An article by the National Center for Fair and Open Testing explains, “multiple-choice items are an inexpensive and efficient way to check on factual (“declarative”) knowledge and routine procedures. However, they are not useful for assessing critical or higher order thinking in a subject, the ability to write, or the ability to apply knowledge or solve problems” (“Multiple-Choice Tests”, Education.com). It’s for that reason that a multiple choice question is always limited in scope: it can only be about basic knowledge of a topic. The formula is to have two answers that are blatantly wrong, one that is kinda right, and one that is the most right. One instructor during a review session for the BAR pointed out that on average a student will know the correct answer immediately to 25% of the problems, have no clue on 25%, and be able to boil it down to the right and kinda right answer for the other 50%. So the way that you evaluate the difficulty of a multiple choice question is how similar the right and kinda right answers are. A person who can’t boil it down to those two doesn’t know the basic material and shouldn’t pass.


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Tuesday, Jul 20, 2010
The art of video game AI is in making a player think that they’re interacting with something more sophisticated than it really is.

Video game artificial intelligence is a fascinating merger between programming and artistic deception. Richard Bull, lead AI programmer for Empire: Total War explains in an interview, “the AI academics are your wizards and we’re your stage magicians—it’s all smoke and mirrors with game AI” (Ben Hardwidge, “How AI in Games Works”, bit-tech, 5 March 2009). An academic trying to simulate a human brain has a massive super computer devoted to the task of thinking, while an AI programmer for a video game is instead working with a small percentage of processor power. The majority of the computing power in games is instead going towards depicting graphics, sound, physics, and cow bell type things. For example, technically the AI in Halo 3 is less sophisticated than in Halo 2 because most of the processor has to be devoted to graphics. A giant, open world game will inherently have stupider AI because there just isn’t enough power to go around. So the art of video game AI is in making a player think that they’re interacting with something more sophisticated than it really is.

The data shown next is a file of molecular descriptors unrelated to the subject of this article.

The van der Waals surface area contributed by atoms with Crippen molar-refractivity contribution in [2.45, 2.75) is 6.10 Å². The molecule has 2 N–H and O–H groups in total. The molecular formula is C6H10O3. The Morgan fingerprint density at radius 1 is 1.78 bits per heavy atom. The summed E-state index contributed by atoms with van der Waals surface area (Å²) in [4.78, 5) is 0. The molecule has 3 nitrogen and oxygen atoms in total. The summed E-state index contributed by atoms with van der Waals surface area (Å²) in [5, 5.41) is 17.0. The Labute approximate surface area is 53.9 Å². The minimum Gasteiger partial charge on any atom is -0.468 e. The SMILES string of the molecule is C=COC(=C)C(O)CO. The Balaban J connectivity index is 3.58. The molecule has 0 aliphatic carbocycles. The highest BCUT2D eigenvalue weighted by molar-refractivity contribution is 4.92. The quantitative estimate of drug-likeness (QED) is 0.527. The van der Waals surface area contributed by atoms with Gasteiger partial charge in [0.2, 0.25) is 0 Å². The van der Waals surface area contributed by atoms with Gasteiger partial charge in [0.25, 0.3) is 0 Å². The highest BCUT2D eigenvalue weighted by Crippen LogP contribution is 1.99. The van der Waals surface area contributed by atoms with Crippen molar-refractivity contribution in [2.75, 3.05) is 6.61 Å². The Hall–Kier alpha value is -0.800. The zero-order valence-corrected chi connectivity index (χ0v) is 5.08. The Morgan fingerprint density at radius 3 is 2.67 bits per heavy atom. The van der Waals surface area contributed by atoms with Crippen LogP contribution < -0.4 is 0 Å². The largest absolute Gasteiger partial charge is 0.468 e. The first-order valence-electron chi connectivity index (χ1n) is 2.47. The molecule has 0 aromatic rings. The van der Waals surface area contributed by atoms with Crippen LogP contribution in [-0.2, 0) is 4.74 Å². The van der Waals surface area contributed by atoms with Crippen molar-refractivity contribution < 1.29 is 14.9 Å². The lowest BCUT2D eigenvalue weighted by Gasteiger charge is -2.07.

The first and most obvious technique for making an AI look smart is just keeping it alive long enough for the player to even notice it. An in depth discussion of the AI in Halo points out that the main difference between playing the game on Easy versus Legendary is that everything has more health and the player has far less (Alex J. Champanard, “Teaming Up With Halo’s AI: 42 Tricks To Assist Your Game”, AIGameDev.com, 29 October 2007). Play testers were more complimentary of an AI when they were able to observe it perform various tasks as opposed to just killing it on sight. Consistency is also an important factor, it’s important to not curve difficulty by dumbing down the machine or reducing its abilities. Once you see an AI behaving stupidly, the impression is permanent. Once a person is observing the AI, it’s also important to make sure that it’s broadcasting its conduct back to the player as much as possible. The Brutes seem smart in Halo 3 because we hear them shouting, “Flank him”, before they execute an otherwise simple AI command. Grunts seem like they’re responding to us because they shout “Run away”. Getting the player to even notice that the AI is doing something besides shoot is the first step to making it look good.


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Tuesday, Jul 13, 2010
The perception of challenge in a game is always contextual and based on prior experiences in the game space.

In the now lengthy Castlevania series, Order of Ecclesia should rank as the second best of the Metroidvania styles. First place should go to Symphony of the Night by a very slight margin and third to Aria of Sorrow. The funny thing about even saying one Castlevania game is better than another is that very little changes in any of them. Plots are almost non-existent and characterization even less so. You’re always there to kill Dracula or someone is trying to be Dracula. Like its sci-fi sister Metroid, you spend most of the game exploring a map or collecting abilities that let you explore more regions. The RPG system is a fairly basic leveling up routine with variety added only through how you collect abilities. The biggest difference amongst the titles is how each Castlevania game handles difficulty.


When I refer to difficulty, I don’t mean it in the abstract sense of the word. I mean the player’s quantifiable ability to ignore the game design’s desire to kill them through the use of health potions, overpowered weapons, being immune to damage, and general button mashing. Common sense indicates thst you should go soft on the player in this department while they learn the ropes and then eventually put your foot down and force them to actually play the game. Difficulty is then perceived because I have to change the way that I am playing the game in order to continue it.